Like The Gay Hussar - a stagnant old Hungarian restaurant that seems stuck in the same year Soviet tanks crushed the fledgeling revolution in Budapest, 1956 - whisky merchants Milroy's, next door, is a Soho institution - albeit a less senior one, opened in 1964. With closure looming, the Hussar's campaign look to be over. Not so Milroy's. Now in the hands of Simo, its 20-something rapscallion new owner who previously ran the short-lived Coal Vaults on Wardour Street, Milroy's 2015 offers a reinvigorated vision of what went before. Sample some of the 250+ whiskies stocked at the stripped-back Georgian shop's ground floor bar's copper counter and then penetrate deeper. For what is brand new here, is The Vault. Follow resident mutt Chester through a door in a fake bookcase, downstairs to a converted stockroom, now a rough-around-the-edges liquor lair with a small bar, leather chesterfields and the Barrel Room (pictured below), a handsome piratical salon privé lined in warm wood. Folderol-free fixes include a Dutch whiskey old fashioned and Smoking Gun (pictured above), a lethal mix of corn whiskey, Oloroso and Earl Grey tincture in a wood chip-smoked martini glass. For uisge beatha avoiders, my top tips are a Mezcalito served over a blood orange ice cube, in a black sea salt-rimmed glass, and vodka, port, Campari berry and pomegranate sour, Tutti Frutti (£9.50). Cold cuts and cheese platters are available and a 60s Brit-beat, bubblegum, Northern and Tamla playlist could have been filched from my iPad. Raw, honest and with on-the-money mixes, Milroy's is a Soho whisky seller/ soul cellar to savour. 3 Greek Street W1D 4NX 7734 2277 http://www.milroys.co.uk
"You look like an old man cut-down!" My father's withering assessment of my attempt at a young Frank Sinatra hits Havana. To his Austin Reed-attuned eyes, dressing in some Yank's cast-off 1940s cream tux, midnight blue Oxford bags and jazzy rayon palm print shirt was anathema - no matter that, days before, L'Uomo Vogue had snapped me in said look for a 'Londra Trend' feature. Hard to imagine now, but wearing "smelly", "old", second-hand clothes, some from an Edinburgh junk shop run by Mrs Doubtfire (yes, she inspired Robin William's character), as I first did in my student days, was then considered downright weird. 'Vintage' is, of course, big business today, but where to show off when you're channelling Ava Gardner as Gilda, if you get it right or Father Ted's Mrs Doyle if you don't? Try Fontaine's, a new retro-styled bar whose unofficial PR is, tellingly, http://www.diaryofavintagegirl.com 's Fleur McGerr. All 1930s cream upholstery, Odeon foyer art deco with bronze Egyptian palms, here's a film set for a duet featuring Fred and Ginger. Appropriately period cocktails include Aviation, Clover Club and Singapore Sling. Hollywood Hills silver screen era, silver tray staples include oysters Kilpatrick, smoked salmon and caviar blinis and Bellinis. In a tiki bar downstairs, the vibe is more Marlene Dietrich sings Hot Voodoo - hers, a lurid look that will get you odd looks at your local All Bar One. Vamping up, vintage-style, for cocktail hour is to be encouraged in these super-dull Superdry days. Choosing an appropriate backdrop is key. This Stokey belter fits the bill. 176 Stoke Newington High Road N16 7UY https://www.facebook.com/fontaineslondon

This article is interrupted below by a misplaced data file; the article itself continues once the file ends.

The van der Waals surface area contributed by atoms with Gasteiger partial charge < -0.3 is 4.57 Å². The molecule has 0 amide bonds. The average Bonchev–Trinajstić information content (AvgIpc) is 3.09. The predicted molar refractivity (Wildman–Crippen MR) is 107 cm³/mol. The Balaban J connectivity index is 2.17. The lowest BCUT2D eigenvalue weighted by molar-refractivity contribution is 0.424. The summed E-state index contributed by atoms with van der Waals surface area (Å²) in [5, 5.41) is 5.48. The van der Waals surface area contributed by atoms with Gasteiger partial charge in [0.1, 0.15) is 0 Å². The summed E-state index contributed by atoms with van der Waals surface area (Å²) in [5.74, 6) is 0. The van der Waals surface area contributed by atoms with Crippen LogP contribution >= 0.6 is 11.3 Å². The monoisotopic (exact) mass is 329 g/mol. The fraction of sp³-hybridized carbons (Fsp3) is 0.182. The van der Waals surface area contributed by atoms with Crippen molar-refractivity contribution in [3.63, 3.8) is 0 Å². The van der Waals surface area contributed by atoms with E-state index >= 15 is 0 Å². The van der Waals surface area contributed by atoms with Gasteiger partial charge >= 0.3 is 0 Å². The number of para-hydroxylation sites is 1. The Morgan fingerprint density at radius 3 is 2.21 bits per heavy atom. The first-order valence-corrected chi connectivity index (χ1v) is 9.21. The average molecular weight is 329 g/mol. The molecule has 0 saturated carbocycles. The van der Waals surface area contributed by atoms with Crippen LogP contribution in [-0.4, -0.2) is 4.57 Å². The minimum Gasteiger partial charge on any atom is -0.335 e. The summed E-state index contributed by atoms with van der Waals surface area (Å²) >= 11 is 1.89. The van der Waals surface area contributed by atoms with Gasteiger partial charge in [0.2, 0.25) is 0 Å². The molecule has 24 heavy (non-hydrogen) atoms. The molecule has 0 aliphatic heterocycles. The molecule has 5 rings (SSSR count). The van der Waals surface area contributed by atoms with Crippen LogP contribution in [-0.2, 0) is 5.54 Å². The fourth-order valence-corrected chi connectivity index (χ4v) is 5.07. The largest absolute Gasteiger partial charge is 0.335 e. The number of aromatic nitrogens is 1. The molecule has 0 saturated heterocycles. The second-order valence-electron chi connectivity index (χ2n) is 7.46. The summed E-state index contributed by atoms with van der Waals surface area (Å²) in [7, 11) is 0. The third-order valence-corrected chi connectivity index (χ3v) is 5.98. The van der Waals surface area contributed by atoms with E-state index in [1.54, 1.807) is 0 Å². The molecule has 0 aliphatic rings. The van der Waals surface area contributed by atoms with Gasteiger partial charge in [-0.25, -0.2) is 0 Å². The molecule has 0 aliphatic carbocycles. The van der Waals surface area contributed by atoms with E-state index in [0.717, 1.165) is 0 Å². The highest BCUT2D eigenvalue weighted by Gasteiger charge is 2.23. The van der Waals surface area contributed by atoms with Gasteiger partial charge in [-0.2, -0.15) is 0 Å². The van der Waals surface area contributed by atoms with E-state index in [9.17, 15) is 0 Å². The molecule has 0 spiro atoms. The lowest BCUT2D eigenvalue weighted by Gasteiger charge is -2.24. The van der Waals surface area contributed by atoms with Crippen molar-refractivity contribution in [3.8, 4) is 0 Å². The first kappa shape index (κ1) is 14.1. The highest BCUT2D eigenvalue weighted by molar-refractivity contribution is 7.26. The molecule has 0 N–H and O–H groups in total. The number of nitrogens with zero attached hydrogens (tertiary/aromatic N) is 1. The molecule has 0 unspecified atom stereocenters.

After The Dance - torrid sessions at The Fridge, a full-on anything-goes nightclub - we'd limbo low under a metal roll-down shutter on Railton Road. Granted access - God knows why - by a couple of grim Yardie guardians to a secret scene that recreated the cover of Marvin Gaye's sexy seminal album, I Want You, we'd crub with the best of them to Gregory Issacs, Shabba Ranks and other reggae ragamuffins. Back in the day, Brixton was peppered with West Indian-run illegal drinking dens (known as ‘shebeens’ from the Irish term for moonshine whiskey). This was long before today's London's groove-jets fell for the more vanilla thrill of drinking in pastiche Prohibition-era speakeasies - pretty much the vibe at Sovereign Loss. Moody, penumbral and affectedly louche, welcome to an Edward Hopper-esque gin joint to be found behind a door marked ‘trade entrance’ round the back of The Prince of Wales pub. Journalist, Corpse Reviver, El Presidente and Metropole cocktail (a brandy-based Manhattan named after a notorious 1900s Times Square hotel frequented by scarlet women), co-owner Chris Dennis (ex-ZTH, Clerkenwell) and his enthusiastic young team are happy to mix reasonably priced martinis, old fashioneds and revisited classics until daybreak: a covetable 24-hour licence allows the Art Deco-inspired saloon to stay open until as late as 5am at weekends; ideal for nightcaps after a bar crawl on Brixton’s increasingly interesting cocktail scene.
(scarier still than talking waxwork Sharon Osbourne)
London is being sucked dry by vampires; spivs who would bury their own mother under the foundations of their designer developments if it'd secure planning permission (invariably granted by craven councils). The latest victims of this greedy builder breed are Adam and Katy - the sweet young owners of The Doll's House. Unceremoniously turfed out of their HQ to make way for more of the ticky-tacky £1.5 million + boxes that will ultimately rid Hoxton of what little edge it still retains, the couple have wasted no time in securing a new billet in the champagne-swigging socialist republic of Islington. Its bare bones still recognisable, they've titivated what was the House of Wolf - a bar that was about as entertaining as Wolf Hall, the BBC's turgid Tudor yawn. Whether Henry VIII, played unconvincingly by local-ish lad Damien Lewis, will drop in for wenching, wine and winin' the royal rump to rare groove, soul and live jazz until cock crow remains to be seen. If he does, and brings along cast member Claire Foy (aka Anne Boleyn), they'll find generously poured classics that include espresso martini and a good whisky sour. Getting off your head on old fashioneds beats the old fashioned fate that awaits poor Claire/ Anne back on set where, I can exclusively reveal, she's about to be axed. A boyhood fling with Action Man and a brief flirtation with voodoo figurines and pins before I grasped the concept of karma (apolz to you - now obese, bald, bankrupt and still looking for Mr Right! LOL), I'm not the sort of big girl's blouse that's big into Fashion Barbie. Indeed, since unwisely watching The Twilight Zone in a cockroachy New York hovel, off my tits and on my tod one night, I've been deeply dubious about all dolls' intentions. See Talky Tina in action here http://tinyurl.com/ljmchcf and tremble as she tops Telly Savalas. Clearly, that doll is no Pussycat. Thankfully, Tina the tormentor allows me safe passage on steep stairs from the Doll's House's attic bar (the cutest of three on offer). I waltz off into the night leaving her posse to party until 4am while Sindy and Tressy bitch about how Ken is way too kool for that Botoxed plastic American tramp he's dating.
181 Upper Street N1 1RQ www.thedollshouse.org